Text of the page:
The dangers of smoking are well established. But now a new and novel effect of the habit has been discovered. Smoking is associated with an increased risk of hearing loss, according to new research published by Oxford University Press, following a study of over 50,000 participants over 8 years.
The researchers analysed data from annual health checkups, which included audio testing performed by a technician and a health-related lifestyle questionnaire completed by each participant. They examined the effects of smoking status (current, former, and never smokers), the number of cigarettes smoked per day, and the duration of smoking cessation on the extent of hearing loss. Even after adjusting for factors including occupational noise exposure, researchers noted a 1.2 to 1.6 per cent increased risk of hearing loss among current smokers compared with never smokers.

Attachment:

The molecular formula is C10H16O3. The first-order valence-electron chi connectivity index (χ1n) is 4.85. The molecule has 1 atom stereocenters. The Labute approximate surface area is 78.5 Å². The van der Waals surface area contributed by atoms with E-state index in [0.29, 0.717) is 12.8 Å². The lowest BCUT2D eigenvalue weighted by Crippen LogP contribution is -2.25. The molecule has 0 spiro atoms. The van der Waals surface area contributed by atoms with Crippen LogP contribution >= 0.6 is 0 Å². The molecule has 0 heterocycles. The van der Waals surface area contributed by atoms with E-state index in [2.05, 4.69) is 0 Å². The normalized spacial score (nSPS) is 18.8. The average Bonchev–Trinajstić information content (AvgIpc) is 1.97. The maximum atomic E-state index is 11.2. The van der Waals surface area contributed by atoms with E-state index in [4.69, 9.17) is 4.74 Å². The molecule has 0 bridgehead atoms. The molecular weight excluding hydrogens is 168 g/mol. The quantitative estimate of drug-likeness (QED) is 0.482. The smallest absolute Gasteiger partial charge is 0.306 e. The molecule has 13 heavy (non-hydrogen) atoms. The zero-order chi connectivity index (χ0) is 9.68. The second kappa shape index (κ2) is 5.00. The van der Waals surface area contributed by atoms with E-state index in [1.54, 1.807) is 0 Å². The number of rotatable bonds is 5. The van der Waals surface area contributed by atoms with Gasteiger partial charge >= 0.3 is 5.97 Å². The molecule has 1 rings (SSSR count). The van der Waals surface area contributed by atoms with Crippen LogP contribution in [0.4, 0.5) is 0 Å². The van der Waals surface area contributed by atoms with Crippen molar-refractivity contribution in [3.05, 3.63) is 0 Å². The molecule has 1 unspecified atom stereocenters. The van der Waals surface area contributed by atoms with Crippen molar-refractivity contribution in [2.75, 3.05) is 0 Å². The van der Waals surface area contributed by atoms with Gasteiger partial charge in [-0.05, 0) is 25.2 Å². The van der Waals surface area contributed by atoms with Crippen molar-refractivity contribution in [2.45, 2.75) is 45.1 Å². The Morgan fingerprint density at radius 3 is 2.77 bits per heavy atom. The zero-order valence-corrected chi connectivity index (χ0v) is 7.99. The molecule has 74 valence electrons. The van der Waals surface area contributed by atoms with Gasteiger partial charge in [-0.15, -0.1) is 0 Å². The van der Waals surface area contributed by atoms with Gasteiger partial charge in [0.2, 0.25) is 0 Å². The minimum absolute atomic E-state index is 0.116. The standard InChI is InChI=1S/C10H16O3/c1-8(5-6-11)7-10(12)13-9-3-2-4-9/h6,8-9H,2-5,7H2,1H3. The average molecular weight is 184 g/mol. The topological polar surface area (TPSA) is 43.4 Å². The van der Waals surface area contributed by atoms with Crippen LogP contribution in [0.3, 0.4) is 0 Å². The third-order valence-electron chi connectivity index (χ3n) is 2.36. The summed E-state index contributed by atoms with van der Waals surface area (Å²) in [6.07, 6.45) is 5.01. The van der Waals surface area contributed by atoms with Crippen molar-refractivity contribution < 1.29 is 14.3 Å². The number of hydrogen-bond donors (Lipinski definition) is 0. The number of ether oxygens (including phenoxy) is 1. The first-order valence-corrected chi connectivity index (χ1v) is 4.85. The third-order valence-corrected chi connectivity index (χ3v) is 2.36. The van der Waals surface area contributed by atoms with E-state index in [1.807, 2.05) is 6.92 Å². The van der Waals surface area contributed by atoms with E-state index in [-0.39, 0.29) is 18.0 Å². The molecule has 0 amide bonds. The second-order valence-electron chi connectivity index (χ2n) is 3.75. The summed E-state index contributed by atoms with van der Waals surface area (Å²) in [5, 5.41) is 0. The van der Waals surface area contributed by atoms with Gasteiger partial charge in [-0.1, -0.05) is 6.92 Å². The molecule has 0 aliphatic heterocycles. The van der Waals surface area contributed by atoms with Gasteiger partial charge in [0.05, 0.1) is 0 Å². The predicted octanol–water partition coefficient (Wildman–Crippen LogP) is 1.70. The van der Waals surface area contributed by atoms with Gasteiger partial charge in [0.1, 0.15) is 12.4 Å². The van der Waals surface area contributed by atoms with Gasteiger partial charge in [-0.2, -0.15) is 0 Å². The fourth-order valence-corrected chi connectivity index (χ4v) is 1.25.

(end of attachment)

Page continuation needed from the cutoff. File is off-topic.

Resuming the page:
While the association between smoking and high-frequency hearing loss was stronger than that of low-frequency hearing loss, the risk of both high- and low-frequency hearing loss increased with cigarette consumption. The increased risk of hearing loss decreased within 5 years of quitting smoking.
The study’s lead author, Dr. Huanhuan Hu of Japan’s National Centrr for Global Health and Medicine, said: ‘With a large sample size, long follow-up period, and objective assessment of hearing loss, our study provides strong evidence that smoking is an independent risk factor of hearing loss.’